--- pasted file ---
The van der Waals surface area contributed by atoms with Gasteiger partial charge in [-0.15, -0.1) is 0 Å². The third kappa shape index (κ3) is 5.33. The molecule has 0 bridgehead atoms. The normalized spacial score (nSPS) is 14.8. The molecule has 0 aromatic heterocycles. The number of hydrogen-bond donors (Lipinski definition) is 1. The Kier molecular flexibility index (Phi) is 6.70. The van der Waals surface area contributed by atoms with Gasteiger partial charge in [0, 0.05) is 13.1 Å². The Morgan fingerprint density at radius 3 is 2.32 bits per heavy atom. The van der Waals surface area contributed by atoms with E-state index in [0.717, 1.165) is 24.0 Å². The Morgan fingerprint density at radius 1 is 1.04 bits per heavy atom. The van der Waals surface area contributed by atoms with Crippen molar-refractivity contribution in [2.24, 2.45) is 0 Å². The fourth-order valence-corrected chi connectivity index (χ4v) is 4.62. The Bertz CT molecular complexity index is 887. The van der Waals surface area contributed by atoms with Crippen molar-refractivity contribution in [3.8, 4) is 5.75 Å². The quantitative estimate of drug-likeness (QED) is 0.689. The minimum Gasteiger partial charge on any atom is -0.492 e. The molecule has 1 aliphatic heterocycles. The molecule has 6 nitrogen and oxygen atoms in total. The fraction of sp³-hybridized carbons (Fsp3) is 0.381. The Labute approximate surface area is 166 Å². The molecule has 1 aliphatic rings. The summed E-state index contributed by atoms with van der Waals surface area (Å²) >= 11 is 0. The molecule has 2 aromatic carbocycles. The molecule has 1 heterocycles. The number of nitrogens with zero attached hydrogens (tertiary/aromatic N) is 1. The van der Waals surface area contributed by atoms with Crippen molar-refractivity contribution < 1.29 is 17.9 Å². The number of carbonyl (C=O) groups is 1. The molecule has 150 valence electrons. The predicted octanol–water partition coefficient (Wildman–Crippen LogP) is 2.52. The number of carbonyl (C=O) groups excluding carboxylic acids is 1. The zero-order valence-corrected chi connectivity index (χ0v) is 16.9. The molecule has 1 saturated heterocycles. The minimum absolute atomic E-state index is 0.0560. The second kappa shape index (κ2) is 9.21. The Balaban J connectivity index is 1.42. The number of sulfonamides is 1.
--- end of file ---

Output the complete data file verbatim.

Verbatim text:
The van der Waals surface area contributed by atoms with Gasteiger partial charge in [-0.15, -0.1) is 0 Å². The third kappa shape index (κ3) is 5.33. The molecule has 0 bridgehead atoms. The normalized spacial score (nSPS) is 14.8. The molecule has 0 aromatic heterocycles. The number of hydrogen-bond donors (Lipinski definition) is 1. The Kier molecular flexibility index (Phi) is 6.70. The van der Waals surface area contributed by atoms with Gasteiger partial charge in [0, 0.05) is 13.1 Å². The Morgan fingerprint density at radius 3 is 2.32 bits per heavy atom. The van der Waals surface area contributed by atoms with E-state index in [0.717, 1.165) is 24.0 Å². The Morgan fingerprint density at radius 1 is 1.04 bits per heavy atom. The van der Waals surface area contributed by atoms with Crippen molar-refractivity contribution in [2.24, 2.45) is 0 Å². The fourth-order valence-corrected chi connectivity index (χ4v) is 4.62. The Bertz CT molecular complexity index is 887. The van der Waals surface area contributed by atoms with Crippen molar-refractivity contribution in [3.8, 4) is 5.75 Å². The quantitative estimate of drug-likeness (QED) is 0.689. The minimum Gasteiger partial charge on any atom is -0.492 e. The molecule has 1 aliphatic heterocycles. The molecule has 6 nitrogen and oxygen atoms in total. The fraction of sp³-hybridized carbons (Fsp3) is 0.381. The Labute approximate surface area is 166 Å². The molecule has 1 aliphatic rings. The summed E-state index contributed by atoms with van der Waals surface area (Å²) >= 11 is 0. The molecule has 2 aromatic carbocycles. The molecule has 1 heterocycles. The number of nitrogens with zero attached hydrogens (tertiary/aromatic N) is 1. The van der Waals surface area contributed by atoms with Crippen molar-refractivity contribution < 1.29 is 17.9 Å². The number of carbonyl (C=O) groups is 1. The molecule has 150 valence electrons. The predicted octanol–water partition coefficient (Wildman–Crippen LogP) is 2.52. The number of carbonyl (C=O) groups excluding carboxylic acids is 1. The zero-order valence-corrected chi connectivity index (χ0v) is 16.9. The molecule has 1 saturated heterocycles. The minimum absolute atomic E-state index is 0.0560. The second kappa shape index (κ2) is 9.21. The Balaban J connectivity index is 1.42. The number of sulfonamides is 1.